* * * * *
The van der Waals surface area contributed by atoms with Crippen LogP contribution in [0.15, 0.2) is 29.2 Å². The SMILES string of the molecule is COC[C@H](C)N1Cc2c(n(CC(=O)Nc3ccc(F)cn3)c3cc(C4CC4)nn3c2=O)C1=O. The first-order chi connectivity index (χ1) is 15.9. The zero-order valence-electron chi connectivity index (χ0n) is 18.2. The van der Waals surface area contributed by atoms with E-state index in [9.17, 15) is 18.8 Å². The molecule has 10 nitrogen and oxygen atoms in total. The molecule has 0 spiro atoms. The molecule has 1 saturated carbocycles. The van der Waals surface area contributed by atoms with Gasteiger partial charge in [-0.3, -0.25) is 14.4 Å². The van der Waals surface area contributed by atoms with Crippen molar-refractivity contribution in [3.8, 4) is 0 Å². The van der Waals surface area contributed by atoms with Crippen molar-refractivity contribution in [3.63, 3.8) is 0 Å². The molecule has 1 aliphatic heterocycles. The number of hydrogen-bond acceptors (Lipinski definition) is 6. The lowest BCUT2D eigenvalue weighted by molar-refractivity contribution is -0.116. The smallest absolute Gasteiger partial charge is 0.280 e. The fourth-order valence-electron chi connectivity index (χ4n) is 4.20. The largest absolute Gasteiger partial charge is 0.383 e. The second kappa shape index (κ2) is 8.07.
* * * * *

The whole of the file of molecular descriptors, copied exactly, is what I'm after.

The van der Waals surface area contributed by atoms with Crippen LogP contribution in [0.15, 0.2) is 29.2 Å². The SMILES string of the molecule is COC[C@H](C)N1Cc2c(n(CC(=O)Nc3ccc(F)cn3)c3cc(C4CC4)nn3c2=O)C1=O. The first-order chi connectivity index (χ1) is 15.9. The zero-order valence-electron chi connectivity index (χ0n) is 18.2. The van der Waals surface area contributed by atoms with E-state index in [9.17, 15) is 18.8 Å². The molecule has 10 nitrogen and oxygen atoms in total. The molecule has 0 spiro atoms. The molecule has 1 saturated carbocycles. The van der Waals surface area contributed by atoms with Gasteiger partial charge in [-0.3, -0.25) is 14.4 Å². The van der Waals surface area contributed by atoms with Crippen molar-refractivity contribution in [3.8, 4) is 0 Å². The van der Waals surface area contributed by atoms with Crippen molar-refractivity contribution in [3.63, 3.8) is 0 Å². The molecule has 1 aliphatic heterocycles. The number of hydrogen-bond acceptors (Lipinski definition) is 6. The lowest BCUT2D eigenvalue weighted by molar-refractivity contribution is -0.116. The smallest absolute Gasteiger partial charge is 0.280 e. The fourth-order valence-electron chi connectivity index (χ4n) is 4.20. The largest absolute Gasteiger partial charge is 0.383 e. The second kappa shape index (κ2) is 8.07.